Signs promote local tourism at a fair in Bangkok. A tax break on domestic travel remains unsettled. SOMCHAI POOMLARD
A tax break on domestic travel is up in the air after yesterday’s meeting of the Finance Ministry and the Tourism Authority of Thailand (TAT) failed to settle the matter.
“There is no conclusion yet,” said TAT governor Yuthasak Supasorn. “It was a meeting to exchange opinions on which measures each state agency wants to implement.”
Finance Minister Apisak Tantivorawong wants to stimulate tourism in three southern border provinces and flood-hit areas, Mr Yuthasak said.
Another meeting on tax incentives will be held soon, he said, as the TAT has been designated by Deputy Prime Minister Somkid Jatusripitak to float tourism stimulus measures.
Mr Apisak recently hinted that the Finance Ministry disagreed with the TAT’s tax proposal, saying the ministry must weigh the benefits and fiscal burden before approving the proposal.
Under the TAT’s proposal, tourists who spend during the designated period would be allowed to claim a deduction from personal income tax of 10,000-50,000 baht, depending on the area visited.
If they travel and spend money in flood-hit areas such as Sakon Nakhon province, they will be entitled to a tax deduction of 50,000 baht, five times higher than for top destinations like Phuket and Chiang Mai.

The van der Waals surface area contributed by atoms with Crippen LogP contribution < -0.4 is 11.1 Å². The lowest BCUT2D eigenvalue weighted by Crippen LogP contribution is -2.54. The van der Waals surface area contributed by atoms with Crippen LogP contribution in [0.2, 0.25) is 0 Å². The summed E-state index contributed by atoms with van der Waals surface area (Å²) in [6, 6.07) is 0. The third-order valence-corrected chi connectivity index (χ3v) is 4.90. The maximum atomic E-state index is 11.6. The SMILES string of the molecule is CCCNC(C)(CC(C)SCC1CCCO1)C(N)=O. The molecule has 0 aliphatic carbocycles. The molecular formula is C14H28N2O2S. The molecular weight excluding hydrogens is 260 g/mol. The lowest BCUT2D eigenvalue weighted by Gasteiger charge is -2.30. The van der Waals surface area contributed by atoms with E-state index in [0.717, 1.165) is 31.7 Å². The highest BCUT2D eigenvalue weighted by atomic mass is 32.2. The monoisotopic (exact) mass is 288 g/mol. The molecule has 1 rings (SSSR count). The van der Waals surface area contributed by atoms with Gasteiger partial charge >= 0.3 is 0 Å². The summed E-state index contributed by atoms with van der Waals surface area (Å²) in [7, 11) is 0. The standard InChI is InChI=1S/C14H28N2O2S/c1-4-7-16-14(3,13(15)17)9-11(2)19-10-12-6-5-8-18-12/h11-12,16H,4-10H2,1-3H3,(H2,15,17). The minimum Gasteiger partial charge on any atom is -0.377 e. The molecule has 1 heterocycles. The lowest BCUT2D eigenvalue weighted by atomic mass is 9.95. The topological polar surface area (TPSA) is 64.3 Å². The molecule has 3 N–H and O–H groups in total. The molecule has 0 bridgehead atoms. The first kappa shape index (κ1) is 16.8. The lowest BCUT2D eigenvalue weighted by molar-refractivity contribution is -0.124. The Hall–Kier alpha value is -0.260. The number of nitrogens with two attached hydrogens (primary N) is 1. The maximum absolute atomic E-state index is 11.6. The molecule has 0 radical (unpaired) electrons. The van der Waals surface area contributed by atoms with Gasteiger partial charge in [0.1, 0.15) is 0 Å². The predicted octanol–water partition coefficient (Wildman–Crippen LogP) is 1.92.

The proposal came after discussions between the TAT and the private sector on ways to spur tourism in the remaining months of 2017.
The proposed incentive would be similar to last year’s tax deduction, which was capped at 15,000 baht. That offer was not valid for purchases of alcohol, tobacco, vehicles, motorcycles, ships or fuel for vehicles and ships.
The Tourism Council of Thailand earlier predicted that Thai people would make more than 150 million trips this year, up from 147 million in 2016.
The council expects 8.75 million foreign visitors to flood into Thailand in the third quarter, a rise of 6.4% year-on-year.